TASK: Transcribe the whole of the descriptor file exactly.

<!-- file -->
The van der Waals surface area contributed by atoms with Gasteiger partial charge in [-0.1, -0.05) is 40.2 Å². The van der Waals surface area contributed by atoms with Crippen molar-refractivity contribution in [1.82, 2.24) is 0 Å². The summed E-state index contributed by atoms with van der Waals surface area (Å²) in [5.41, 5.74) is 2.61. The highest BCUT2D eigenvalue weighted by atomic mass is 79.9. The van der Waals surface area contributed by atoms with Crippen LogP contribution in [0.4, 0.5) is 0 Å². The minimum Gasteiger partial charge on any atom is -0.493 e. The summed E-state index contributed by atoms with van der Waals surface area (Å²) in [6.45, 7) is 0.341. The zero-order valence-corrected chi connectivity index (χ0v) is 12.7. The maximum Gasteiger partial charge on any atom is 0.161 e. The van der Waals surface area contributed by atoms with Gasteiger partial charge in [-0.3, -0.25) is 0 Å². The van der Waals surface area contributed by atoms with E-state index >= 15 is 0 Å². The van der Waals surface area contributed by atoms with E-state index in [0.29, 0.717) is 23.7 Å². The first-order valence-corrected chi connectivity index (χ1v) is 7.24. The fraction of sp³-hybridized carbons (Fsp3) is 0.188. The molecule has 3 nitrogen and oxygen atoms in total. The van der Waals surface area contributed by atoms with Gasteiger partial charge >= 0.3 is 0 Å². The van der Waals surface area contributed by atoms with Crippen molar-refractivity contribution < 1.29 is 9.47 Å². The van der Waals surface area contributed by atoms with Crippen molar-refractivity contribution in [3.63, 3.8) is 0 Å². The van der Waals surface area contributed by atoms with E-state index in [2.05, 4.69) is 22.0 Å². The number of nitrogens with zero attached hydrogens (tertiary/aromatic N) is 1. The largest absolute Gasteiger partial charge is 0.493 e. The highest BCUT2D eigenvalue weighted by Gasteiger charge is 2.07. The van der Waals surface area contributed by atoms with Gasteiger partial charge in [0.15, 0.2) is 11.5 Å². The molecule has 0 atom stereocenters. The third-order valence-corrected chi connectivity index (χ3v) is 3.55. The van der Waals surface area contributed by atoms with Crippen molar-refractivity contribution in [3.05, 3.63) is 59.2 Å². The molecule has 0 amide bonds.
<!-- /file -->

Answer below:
The van der Waals surface area contributed by atoms with Gasteiger partial charge in [-0.1, -0.05) is 40.2 Å². The van der Waals surface area contributed by atoms with Crippen molar-refractivity contribution in [1.82, 2.24) is 0 Å². The summed E-state index contributed by atoms with van der Waals surface area (Å²) in [5.41, 5.74) is 2.61. The highest BCUT2D eigenvalue weighted by atomic mass is 79.9. The van der Waals surface area contributed by atoms with Crippen LogP contribution in [0.4, 0.5) is 0 Å². The minimum Gasteiger partial charge on any atom is -0.493 e. The summed E-state index contributed by atoms with van der Waals surface area (Å²) in [6.45, 7) is 0.341. The zero-order valence-corrected chi connectivity index (χ0v) is 12.7. The maximum Gasteiger partial charge on any atom is 0.161 e. The van der Waals surface area contributed by atoms with Gasteiger partial charge in [-0.3, -0.25) is 0 Å². The van der Waals surface area contributed by atoms with E-state index >= 15 is 0 Å². The van der Waals surface area contributed by atoms with E-state index in [0.29, 0.717) is 23.7 Å². The first-order valence-corrected chi connectivity index (χ1v) is 7.24. The fraction of sp³-hybridized carbons (Fsp3) is 0.188. The molecule has 3 nitrogen and oxygen atoms in total. The van der Waals surface area contributed by atoms with Gasteiger partial charge >= 0.3 is 0 Å². The van der Waals surface area contributed by atoms with Crippen molar-refractivity contribution < 1.29 is 9.47 Å². The van der Waals surface area contributed by atoms with Crippen molar-refractivity contribution in [3.63, 3.8) is 0 Å². The van der Waals surface area contributed by atoms with E-state index in [2.05, 4.69) is 22.0 Å². The number of nitrogens with zero attached hydrogens (tertiary/aromatic N) is 1. The largest absolute Gasteiger partial charge is 0.493 e. The highest BCUT2D eigenvalue weighted by Gasteiger charge is 2.07. The van der Waals surface area contributed by atoms with Gasteiger partial charge in [0.15, 0.2) is 11.5 Å². The molecule has 0 atom stereocenters. The third-order valence-corrected chi connectivity index (χ3v) is 3.55. The van der Waals surface area contributed by atoms with Crippen molar-refractivity contribution in [3.05, 3.63) is 59.2 Å². The molecule has 0 amide bonds.